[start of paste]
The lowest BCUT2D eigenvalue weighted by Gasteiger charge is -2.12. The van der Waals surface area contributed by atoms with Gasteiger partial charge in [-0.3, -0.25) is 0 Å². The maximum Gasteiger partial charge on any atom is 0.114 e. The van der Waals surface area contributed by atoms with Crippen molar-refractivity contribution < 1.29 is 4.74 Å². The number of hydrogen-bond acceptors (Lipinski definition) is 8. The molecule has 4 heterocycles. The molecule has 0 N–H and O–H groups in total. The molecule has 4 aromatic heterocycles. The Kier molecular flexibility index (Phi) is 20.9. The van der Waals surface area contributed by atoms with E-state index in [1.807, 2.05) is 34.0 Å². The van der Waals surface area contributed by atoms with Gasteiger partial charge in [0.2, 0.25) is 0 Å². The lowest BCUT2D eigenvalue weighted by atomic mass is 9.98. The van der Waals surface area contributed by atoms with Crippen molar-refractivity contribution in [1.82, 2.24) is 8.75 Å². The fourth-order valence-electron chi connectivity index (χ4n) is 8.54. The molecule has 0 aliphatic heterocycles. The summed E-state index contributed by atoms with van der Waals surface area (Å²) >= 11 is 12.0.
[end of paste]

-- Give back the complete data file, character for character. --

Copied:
The lowest BCUT2D eigenvalue weighted by Gasteiger charge is -2.12. The van der Waals surface area contributed by atoms with Gasteiger partial charge in [-0.3, -0.25) is 0 Å². The maximum Gasteiger partial charge on any atom is 0.114 e. The van der Waals surface area contributed by atoms with Crippen molar-refractivity contribution < 1.29 is 4.74 Å². The number of hydrogen-bond acceptors (Lipinski definition) is 8. The molecule has 4 heterocycles. The molecule has 0 N–H and O–H groups in total. The molecule has 4 aromatic heterocycles. The Kier molecular flexibility index (Phi) is 20.9. The van der Waals surface area contributed by atoms with E-state index in [1.807, 2.05) is 34.0 Å². The van der Waals surface area contributed by atoms with Gasteiger partial charge in [0.2, 0.25) is 0 Å². The lowest BCUT2D eigenvalue weighted by atomic mass is 9.98. The van der Waals surface area contributed by atoms with Crippen molar-refractivity contribution in [1.82, 2.24) is 8.75 Å². The fourth-order valence-electron chi connectivity index (χ4n) is 8.54. The molecule has 0 aliphatic heterocycles. The summed E-state index contributed by atoms with van der Waals surface area (Å²) >= 11 is 12.0.